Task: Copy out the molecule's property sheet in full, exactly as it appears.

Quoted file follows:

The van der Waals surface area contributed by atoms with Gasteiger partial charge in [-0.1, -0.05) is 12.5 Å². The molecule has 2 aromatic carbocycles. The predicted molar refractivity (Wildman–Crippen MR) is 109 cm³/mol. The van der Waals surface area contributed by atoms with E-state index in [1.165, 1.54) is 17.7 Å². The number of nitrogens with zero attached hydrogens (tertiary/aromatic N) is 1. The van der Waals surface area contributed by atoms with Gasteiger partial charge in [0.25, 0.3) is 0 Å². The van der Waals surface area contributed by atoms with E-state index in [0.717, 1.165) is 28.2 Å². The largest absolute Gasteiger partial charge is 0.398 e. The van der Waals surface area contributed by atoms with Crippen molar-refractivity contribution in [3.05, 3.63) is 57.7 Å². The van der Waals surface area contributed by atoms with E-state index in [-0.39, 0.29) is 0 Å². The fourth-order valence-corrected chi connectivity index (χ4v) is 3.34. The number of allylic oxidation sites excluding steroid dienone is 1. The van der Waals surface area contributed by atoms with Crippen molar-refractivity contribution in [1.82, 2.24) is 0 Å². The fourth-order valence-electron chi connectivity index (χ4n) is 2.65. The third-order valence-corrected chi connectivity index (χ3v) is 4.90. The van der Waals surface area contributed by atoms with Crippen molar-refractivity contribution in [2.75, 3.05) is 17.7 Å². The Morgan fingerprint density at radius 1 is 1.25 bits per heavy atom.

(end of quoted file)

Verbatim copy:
The van der Waals surface area contributed by atoms with Gasteiger partial charge in [-0.1, -0.05) is 12.5 Å². The molecule has 2 aromatic carbocycles. The predicted molar refractivity (Wildman–Crippen MR) is 109 cm³/mol. The van der Waals surface area contributed by atoms with E-state index in [1.165, 1.54) is 17.7 Å². The number of nitrogens with zero attached hydrogens (tertiary/aromatic N) is 1. The van der Waals surface area contributed by atoms with Gasteiger partial charge in [0.25, 0.3) is 0 Å². The van der Waals surface area contributed by atoms with E-state index in [0.717, 1.165) is 28.2 Å². The largest absolute Gasteiger partial charge is 0.398 e. The van der Waals surface area contributed by atoms with Crippen molar-refractivity contribution in [3.05, 3.63) is 57.7 Å². The van der Waals surface area contributed by atoms with E-state index in [-0.39, 0.29) is 0 Å². The fourth-order valence-corrected chi connectivity index (χ4v) is 3.34. The number of allylic oxidation sites excluding steroid dienone is 1. The van der Waals surface area contributed by atoms with Crippen molar-refractivity contribution in [1.82, 2.24) is 0 Å². The fourth-order valence-electron chi connectivity index (χ4n) is 2.65. The third-order valence-corrected chi connectivity index (χ3v) is 4.90. The van der Waals surface area contributed by atoms with Crippen molar-refractivity contribution in [2.75, 3.05) is 17.7 Å². The Morgan fingerprint density at radius 1 is 1.25 bits per heavy atom.